The world used to be your oyster. Today, with one in three airline routes lost due to the pandemic, the interconnectivity we took for granted means fewer direct flights. Olivia Palamountain reports

While we’re all well aware of the damage that Covid has levelled on the airline industry, the latest data from analytics company OAG makes for sobering reading.

The report highlights that current trends will take occupied seats to below 50 million a week by year end, which is around 54 per cent below the 106 million reported in the last week of 2019.

According to Bloomberg, statistics show that a massive one in three airline routes has been lost due to Covid-19, down to 33,000 in November from nearly 50,000 routes globally.

Unprofitable routes, usually to less-populated destinations, have been first to go. It reflects the bleak reality that carriers have to face as demand is not expected to recover until 2024, and has led to fleet downsizing and mass layoffs. Simultaneously, these difficult decisions put entire communities at risk of being cut off.

Bloomberg reports: “With borders effectively shut from Europe to New Zealand, the bulk of the world’s dropped routes are inevitably cross-border. But thousands of domestic legs have also been axed, reflecting the pressure airlines face at home as they cut jobs and retire aircraft to find a cost base that reflects their shrunken situation.”

In October, Air Astana’s CEO Peter Foster told Business Traveller that there will be at least half a dozen destinations across Russia, South East Asia, and Europe that the airline “may never fly to again”. The Kazakh carrier saw capacity in the first nine months of 2020 fall 48 per cent year-on-year.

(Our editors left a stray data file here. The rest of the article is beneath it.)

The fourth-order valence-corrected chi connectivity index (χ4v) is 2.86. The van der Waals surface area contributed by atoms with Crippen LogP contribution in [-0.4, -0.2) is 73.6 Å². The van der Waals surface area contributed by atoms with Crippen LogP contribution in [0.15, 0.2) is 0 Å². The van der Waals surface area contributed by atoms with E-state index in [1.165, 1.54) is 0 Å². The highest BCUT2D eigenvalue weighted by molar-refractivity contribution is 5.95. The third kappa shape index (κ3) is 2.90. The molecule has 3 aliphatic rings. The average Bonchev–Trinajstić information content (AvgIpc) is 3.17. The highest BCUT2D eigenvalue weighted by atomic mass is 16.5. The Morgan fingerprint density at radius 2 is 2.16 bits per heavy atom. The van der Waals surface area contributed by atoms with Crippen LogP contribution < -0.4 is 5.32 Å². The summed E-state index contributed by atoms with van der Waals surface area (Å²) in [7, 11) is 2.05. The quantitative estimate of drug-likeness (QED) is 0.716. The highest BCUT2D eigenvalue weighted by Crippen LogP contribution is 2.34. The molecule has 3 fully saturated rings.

Western Europe is now at only 30 per cent of its January 2020 levels, making it the poorest performing regional market in the world.

The UK is particularly badly hit. It started the year with 1,396 airport pairs both at home and abroad, since plummeting by two thirds to just 448 in mid-November. It is now at just 20 per cent of its pre Covid-19 capacity levels – some 121 airlines operated scheduled flights to the UK in January, a figure that is now down to 75.

Easyjet expects to fly “no more than” 20 per cent of capacity this quarter (the popular London Gatwick-Toulouse route is not running from early January to mid February, for example), while British Airways has paused operations entirely out of Gatwick.

Another factor is the number of airlines to have gone under in the past ten months. The collapse of Flybe in March, for instance, has left a considerable gap in the UK’s domestic flight network, which has seen the number of routes drop from 161 to 72 since the start of the year, according to The Telegraph. The national airline association Airlines UK says they may never restart.

In Asia, Singapore Airlines has recorded its biggest ever quarterly loss and retired 26 aircraft and Cathay Pacific will fly under 50 per cent of its pre-crisis capacity in 2021.

Business Traveller notes that “while many routes have been cut due to plummeting demand, carriers have also been exploring less conventional, point-to-point routes which previously did not exist.

“United Airlines, for instance, will add 28 flights to Florida from US cities such as Indianapolis and Milwaukee as demand rises for leisure destinations closer to home. However, these incremental gains have done little to make up for the industry’s widespread cuts around the world.”

“Aviation has been devastated by the pandemic and has essentially never had the opportunity to recover,” said Tim Alderslade, chief executive of Airlines UK and Karen Dee, chief executive of the Airport Operators Association, in a joint statement.

“A ban on international travel means airlines and airports, already hamstrung by quarantine, are closed businesses and will require financial support now – which other sectors like hospitality have received – alongside a comprehensive restart package.”

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